For Immediate Release
Mandy Simon, (202) 675-2312; email@example.com
House Introduces “Don’t Ask, Don’t Tell” Repeal Legislation
ACLU Urges Swift Passage Of Both House And Senate Repeal Bills
WASHINGTON - House
Majority Leader Steny Hoyer (D-MD) and Rep. Patrick Murphy (D-PA)
introduced a bill today in the House to repeal the discriminatory policy
of “Don’t Ask, Don’t Tell.” Today’s bill reflects the language of an
identical Senate bill introduced last week after the National Defense
Authorization Act (NDAA), which contained a “Don’t Ask, Don’t Tell”
provision, failed to advance. Both bills mirror the repeal language that
was contained in the NDAA.
Since 1994, more than 14,000 qualified and committed service members,
both men and women, have been discharged under the policy simply on the
basis of their sexual orientation. President Obama called for repeal of
“Don’t Ask, Don’t Tell” in his State of the Union address and the
highest ranking members of the military have repeatedly called for the
policy to end. Additionally, a report released last month by the
Pentagon also found that a large majority of respondents to a survey of
active-duty and reserve service members and their families say that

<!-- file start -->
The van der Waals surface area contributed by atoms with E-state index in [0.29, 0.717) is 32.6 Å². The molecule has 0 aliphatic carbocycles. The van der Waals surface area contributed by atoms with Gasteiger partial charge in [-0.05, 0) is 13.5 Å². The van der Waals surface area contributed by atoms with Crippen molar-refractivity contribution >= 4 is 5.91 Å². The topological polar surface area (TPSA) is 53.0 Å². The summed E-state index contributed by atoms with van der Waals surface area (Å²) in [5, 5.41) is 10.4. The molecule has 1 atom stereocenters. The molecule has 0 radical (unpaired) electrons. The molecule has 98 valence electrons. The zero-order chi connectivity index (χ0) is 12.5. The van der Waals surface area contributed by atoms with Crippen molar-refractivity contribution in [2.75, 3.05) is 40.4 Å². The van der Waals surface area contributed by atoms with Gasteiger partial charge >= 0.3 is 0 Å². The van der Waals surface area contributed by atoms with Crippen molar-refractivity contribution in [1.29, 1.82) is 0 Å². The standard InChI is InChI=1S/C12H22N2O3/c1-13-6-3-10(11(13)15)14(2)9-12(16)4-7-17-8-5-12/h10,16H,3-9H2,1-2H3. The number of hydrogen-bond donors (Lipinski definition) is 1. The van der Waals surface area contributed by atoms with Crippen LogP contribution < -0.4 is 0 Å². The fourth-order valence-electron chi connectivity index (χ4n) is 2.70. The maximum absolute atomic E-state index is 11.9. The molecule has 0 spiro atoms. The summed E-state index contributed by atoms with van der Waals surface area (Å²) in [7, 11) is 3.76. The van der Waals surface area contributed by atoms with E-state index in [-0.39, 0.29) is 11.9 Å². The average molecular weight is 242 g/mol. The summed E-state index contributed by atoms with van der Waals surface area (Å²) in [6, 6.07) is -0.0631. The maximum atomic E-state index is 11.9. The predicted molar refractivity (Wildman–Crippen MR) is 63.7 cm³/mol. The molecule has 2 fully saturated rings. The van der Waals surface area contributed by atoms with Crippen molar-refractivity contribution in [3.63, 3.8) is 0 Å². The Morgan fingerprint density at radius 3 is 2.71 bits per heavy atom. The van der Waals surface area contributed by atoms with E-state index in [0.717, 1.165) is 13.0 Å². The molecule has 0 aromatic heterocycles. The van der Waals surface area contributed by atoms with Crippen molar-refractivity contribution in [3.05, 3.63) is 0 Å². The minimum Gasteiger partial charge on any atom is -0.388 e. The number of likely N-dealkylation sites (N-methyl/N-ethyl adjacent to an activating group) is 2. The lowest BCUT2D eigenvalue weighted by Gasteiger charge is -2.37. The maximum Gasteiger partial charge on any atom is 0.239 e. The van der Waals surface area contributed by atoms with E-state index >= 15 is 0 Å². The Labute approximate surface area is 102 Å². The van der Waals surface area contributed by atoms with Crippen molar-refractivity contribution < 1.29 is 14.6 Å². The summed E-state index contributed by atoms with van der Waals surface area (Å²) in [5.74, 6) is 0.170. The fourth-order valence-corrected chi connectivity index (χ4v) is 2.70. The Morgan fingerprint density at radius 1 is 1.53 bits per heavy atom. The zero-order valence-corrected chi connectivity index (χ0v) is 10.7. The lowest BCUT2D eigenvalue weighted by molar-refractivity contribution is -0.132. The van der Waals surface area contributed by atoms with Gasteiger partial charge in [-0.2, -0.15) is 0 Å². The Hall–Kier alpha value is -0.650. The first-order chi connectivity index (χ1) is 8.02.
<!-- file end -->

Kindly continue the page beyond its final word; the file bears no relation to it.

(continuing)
ending the policy would not have an adverse effect on military
The American Civil Liberties Union commended today’s introduction and
strongly urged the House and Senate to pass both bills before the end of
the legislative session.
The following can be attributed to Laura W. Murphy, Director of the ACLU Washington Legislative Office:
“We commend the introduction of this bill and urge both chambers of
Congress to move quickly on repealing ‘Don’t Ask, Don’t Tell’ before the
end of the year. Our men and women in uniform deserve the opportunity
to serve their country with dignity, regardless of whether they are gay
“Congress has all the evidence and support it needs to move forward
with a repeal of ‘Don’t Ask, Don’t Tell.’ With overwhelming support from
the president, the highest ranking members of the armed forces and the
majority of active-duty and reserve service members, the time for a
‘Don’t Ask, Don’t Tell’ repeal is now.”
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